Midwifery Curriculum for Auxiliary Maternity Nurses: A Case Study in the Dominican Republic

Authors

  • Jennifer Foster CNM, PhD,

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    • Jennifer Foster, CNM, PhD, is Assistant Professor of Nursing and Adjunct Assistant Professor of Anthropology at the University of Massachusetts, Amherst.

  • Yadira Regueira RN, PhD,

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    • Yadira Regueira, RN, PhD, is Assistant Professor of Nursing at the Inter American University of Puerto Rico.

  • Rosa Ipania Burgos MA,

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    • Rosa Ipania Burgos, MA, is Professor of Nursing at the Autonomous University of Santo Domingo, Dominican Republic.

  • Annemarie Heath Sanchez CNM, MSN

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    • Annemarie Heath Sanchez, CNM, MSN, is in full-scope midwifery practice in Springfield, MA. She was Assistant Professor in the Nurse-Midwifery Education Program at the University of Puerto Rico from 2001 to 2003.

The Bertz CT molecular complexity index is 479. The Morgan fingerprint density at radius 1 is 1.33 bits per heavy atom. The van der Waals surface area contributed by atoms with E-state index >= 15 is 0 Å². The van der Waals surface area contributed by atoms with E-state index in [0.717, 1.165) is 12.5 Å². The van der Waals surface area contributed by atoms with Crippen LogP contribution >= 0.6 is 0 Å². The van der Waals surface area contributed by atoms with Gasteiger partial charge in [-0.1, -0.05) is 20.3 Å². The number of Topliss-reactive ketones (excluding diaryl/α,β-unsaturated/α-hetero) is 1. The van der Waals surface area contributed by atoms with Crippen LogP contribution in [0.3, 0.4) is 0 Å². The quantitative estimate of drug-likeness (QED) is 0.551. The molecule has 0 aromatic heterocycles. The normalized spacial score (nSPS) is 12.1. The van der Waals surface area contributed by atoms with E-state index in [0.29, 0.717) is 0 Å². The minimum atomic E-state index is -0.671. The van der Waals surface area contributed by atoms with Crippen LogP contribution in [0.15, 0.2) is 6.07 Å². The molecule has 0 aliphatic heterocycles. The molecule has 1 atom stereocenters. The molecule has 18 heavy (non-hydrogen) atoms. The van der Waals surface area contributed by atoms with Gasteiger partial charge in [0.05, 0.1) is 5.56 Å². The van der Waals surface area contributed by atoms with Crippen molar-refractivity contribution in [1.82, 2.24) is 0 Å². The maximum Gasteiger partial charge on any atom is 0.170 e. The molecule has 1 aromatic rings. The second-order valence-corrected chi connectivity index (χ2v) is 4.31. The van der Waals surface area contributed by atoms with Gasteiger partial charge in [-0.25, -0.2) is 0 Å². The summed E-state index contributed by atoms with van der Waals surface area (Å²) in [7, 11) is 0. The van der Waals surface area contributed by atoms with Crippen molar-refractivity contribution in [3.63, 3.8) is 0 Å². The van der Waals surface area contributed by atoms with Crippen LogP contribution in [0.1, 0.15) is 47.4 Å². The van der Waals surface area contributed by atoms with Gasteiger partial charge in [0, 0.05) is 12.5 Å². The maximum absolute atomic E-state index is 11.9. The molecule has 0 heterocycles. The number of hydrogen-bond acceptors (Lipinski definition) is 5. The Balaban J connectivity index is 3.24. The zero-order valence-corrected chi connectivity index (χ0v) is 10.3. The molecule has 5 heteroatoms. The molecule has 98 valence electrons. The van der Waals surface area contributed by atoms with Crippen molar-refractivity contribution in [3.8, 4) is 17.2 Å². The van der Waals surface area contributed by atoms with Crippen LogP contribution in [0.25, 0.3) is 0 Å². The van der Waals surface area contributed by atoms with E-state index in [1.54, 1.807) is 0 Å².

to Jennifer Foster, CNM, PhD, Arnold House 314, The University of Massachusetts, Amherst, MA 01003. E-mail: jwfoster@nursing.umass.edu

Abstract

Although most deliveries in the Dominican Republic occur within hospitals, maternal mortality in that nation remains high. In nonteaching hospitals, almost all of the vaginal births are attended by maternity auxiliary nurses. This article reports on a series of educational conferences for maternity auxiliary nurses in 1 hospital that were developed in response to the maternal mortality rate there. These conferences, taught by a team of midwives from the continental United States and Puerto Rico, used a midwifery curriculum with a participatory action methodology. The educational initiative has developed into a nongovernmental organization named Proyecto ADAMES to build capacity among auxiliary nurses. A qualitative evaluation of the effectiveness of Proyecto ADAMES in improving the knowledge, skills, and attitudes of the auxiliary nurses revealed positive behavioral changes despite weak documentation of their newly acquired knowledge and skills. Findings suggest that midwifery education for auxiliary maternity nurses in the Dominican Republic may contribute to maternal mortality reduction.

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